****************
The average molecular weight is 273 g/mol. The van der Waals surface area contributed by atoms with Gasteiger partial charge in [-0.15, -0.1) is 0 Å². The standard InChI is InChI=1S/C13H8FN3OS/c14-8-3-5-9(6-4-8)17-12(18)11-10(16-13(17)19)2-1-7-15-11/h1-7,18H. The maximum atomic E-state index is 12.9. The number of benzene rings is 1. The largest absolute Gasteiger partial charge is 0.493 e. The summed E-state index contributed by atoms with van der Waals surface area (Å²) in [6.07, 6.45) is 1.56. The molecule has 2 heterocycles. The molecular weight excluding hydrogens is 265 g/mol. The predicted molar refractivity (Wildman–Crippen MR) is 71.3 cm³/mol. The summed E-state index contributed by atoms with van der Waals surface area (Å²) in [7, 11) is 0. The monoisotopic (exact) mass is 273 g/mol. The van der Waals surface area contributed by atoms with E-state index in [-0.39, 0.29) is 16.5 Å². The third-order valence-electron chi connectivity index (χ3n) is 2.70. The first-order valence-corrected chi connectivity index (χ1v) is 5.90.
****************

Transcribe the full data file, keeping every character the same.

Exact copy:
The average molecular weight is 273 g/mol. The van der Waals surface area contributed by atoms with Gasteiger partial charge in [-0.15, -0.1) is 0 Å². The standard InChI is InChI=1S/C13H8FN3OS/c14-8-3-5-9(6-4-8)17-12(18)11-10(16-13(17)19)2-1-7-15-11/h1-7,18H. The maximum atomic E-state index is 12.9. The number of benzene rings is 1. The largest absolute Gasteiger partial charge is 0.493 e. The summed E-state index contributed by atoms with van der Waals surface area (Å²) in [6.07, 6.45) is 1.56. The molecule has 2 heterocycles. The molecular weight excluding hydrogens is 265 g/mol. The predicted molar refractivity (Wildman–Crippen MR) is 71.3 cm³/mol. The summed E-state index contributed by atoms with van der Waals surface area (Å²) in [7, 11) is 0. The monoisotopic (exact) mass is 273 g/mol. The van der Waals surface area contributed by atoms with E-state index in [-0.39, 0.29) is 16.5 Å². The third-order valence-electron chi connectivity index (χ3n) is 2.70. The first-order valence-corrected chi connectivity index (χ1v) is 5.90.